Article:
Social Security is not a program intended to replace your full retirement income, but in many cases, it can give you and your spouse a foothold on economic security as you grow older. In May of 2016, Social Security changed many of the rules for collecting your benefits. However, there are still ways to maximize your financial security from the time you retire through the end of your life.

In order to make a living wage today in the U.S., employees are required to have at least a four-year degree. At the same time, the cost of tuition has been on a continuous rise. So for generations X and beyond, student loan debt makes up a large chunk of their total debt. Four short years at college could potentially take decades to pay off if you’re just making minimum payments.

There is hope, however. There are options to pay off debt quickly, get lower interest rates or in some cases, have the debt forgiven. Here are some of your options to chip away at student loan debt so that you can have a little more breathing room in your budget.

Last week, we discussed various types of popular retirement accounts. This week, we tackle more as a way for you to compare and contrast what’s out there and how each plan could potentially make your golden years comfortable and enjoyable. Here are three more popular types of retirement accounts for you to consider. 

401(k), 403(b), TSP

These examples of employer-offered retirement savings accounts are the accounts most people are already familiar with. These are called “defined contribution plans,” and they are primarily funded by you.  Most employers allow you to withhold some of your paycheck and stash it away in one of these accounts, and many employers offer to match some of the savings. These accounts provide for investment options that you choose, with the idea of growing the account beyond what has been put into it. If you leave your job, you can roll over your account contributions into a new 401(k) or 403(b), or you can roll them over into an IRA. In some cases, the employer match must be “vested” over time and may be lost if the time period is not met. What’s the difference between these types of accounts? 401(k)s are usually offered by for-profit companies, while most nonprofit companies use a 403(b), including schools, hospitals, and some governments. Some employers are also offering a Roth 401(k) option, which provides for deferral of after-tax salary and grows tax-free. The TSP (Thrift Savings Plan) is offered by the federal government to its employees, including the military. 2016 contributions allowed are $18,000 ($24,000 over age 50).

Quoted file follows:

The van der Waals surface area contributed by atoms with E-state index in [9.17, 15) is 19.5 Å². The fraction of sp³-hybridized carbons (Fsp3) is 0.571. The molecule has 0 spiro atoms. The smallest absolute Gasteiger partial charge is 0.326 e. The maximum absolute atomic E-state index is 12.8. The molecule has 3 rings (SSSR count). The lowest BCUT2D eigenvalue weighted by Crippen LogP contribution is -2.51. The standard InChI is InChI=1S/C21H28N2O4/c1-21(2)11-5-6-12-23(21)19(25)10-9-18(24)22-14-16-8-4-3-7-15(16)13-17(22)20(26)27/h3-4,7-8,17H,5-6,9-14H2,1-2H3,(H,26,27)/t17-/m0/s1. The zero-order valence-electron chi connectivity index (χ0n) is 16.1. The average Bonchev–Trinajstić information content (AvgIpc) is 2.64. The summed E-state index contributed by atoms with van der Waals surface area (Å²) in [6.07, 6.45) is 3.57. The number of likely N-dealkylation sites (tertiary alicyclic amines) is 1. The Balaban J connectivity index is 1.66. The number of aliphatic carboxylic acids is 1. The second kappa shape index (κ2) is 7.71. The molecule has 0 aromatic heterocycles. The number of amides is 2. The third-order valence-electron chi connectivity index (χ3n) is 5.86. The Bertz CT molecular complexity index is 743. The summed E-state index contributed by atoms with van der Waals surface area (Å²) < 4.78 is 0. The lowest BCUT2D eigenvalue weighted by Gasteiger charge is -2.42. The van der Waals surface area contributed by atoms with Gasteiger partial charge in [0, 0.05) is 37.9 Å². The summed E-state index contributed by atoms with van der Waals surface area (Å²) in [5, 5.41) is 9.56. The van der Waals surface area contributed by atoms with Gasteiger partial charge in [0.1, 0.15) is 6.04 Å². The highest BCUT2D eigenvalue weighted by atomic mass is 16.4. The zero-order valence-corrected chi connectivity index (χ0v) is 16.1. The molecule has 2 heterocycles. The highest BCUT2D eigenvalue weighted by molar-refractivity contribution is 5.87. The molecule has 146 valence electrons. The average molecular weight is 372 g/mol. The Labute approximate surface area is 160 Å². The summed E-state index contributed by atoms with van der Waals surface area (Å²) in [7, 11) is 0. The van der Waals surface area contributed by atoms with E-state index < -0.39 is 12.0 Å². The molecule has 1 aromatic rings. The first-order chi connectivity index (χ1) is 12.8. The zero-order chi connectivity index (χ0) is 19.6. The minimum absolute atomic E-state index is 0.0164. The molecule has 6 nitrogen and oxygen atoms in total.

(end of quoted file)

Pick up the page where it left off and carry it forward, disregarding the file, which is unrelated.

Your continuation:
Most people will agree that retirement funds aren’t what they used to be. Gone are the days of working at one company for 30 years, getting the gold watch and retiring on a cushy pension. Now it’s primarily up to you, the employee, to save for your later years, which can prove challenging. Fortunately, there are many different ways to save money for retirement. Here are 3 popular options.

We scrimp and save (ideally) every day of our working lives to lead up to a pivotal event: retirement. But once you reach retirement, your first thought might not be “Hurray!” It might be, “Now what?”

There are so many positives to retirement, many of which are financial, but many of which are not. If you’re nearing retirement or if you are just trying to set some goals, here are some benefits to retirement that warrant your consideration.

Getting a large amount of money dropped in your lap sounds like a good problem to have. Whether you’ve inherited a large sum of money, received a big insurance settlement, won the lottery or sold a home or business, a large amount of unexpected cash can create issues if you don’t check yourself right away. Here is what happens to many people when they receive a financial windfall and what you can do if you find yourself in this situation.

Savannah was having a difficult time. Her 85-year-old mother was injured so badly that she was unconscious and had to be transported to the hospital in an ambulance. Once there, Savannah approached the doctor to find out what options were available for her mother and how she could make sure her mother’s wishes were honored regarding potential, necessary life support. Guess what? The doctor could not tell her much because Savannah didn’t have legal authority to be informed or make decisions on her mother’s behalf.

We know each generation is unique, and that doesn’t change when it comes to money management. Technology changes, the economy changes and attitudes change. It makes sense, then, that Generation X (ages 35-50) and Millennials (ages 18-34) sometimes think differently about finances. Here are some trends we’ve seen with these two younger generations.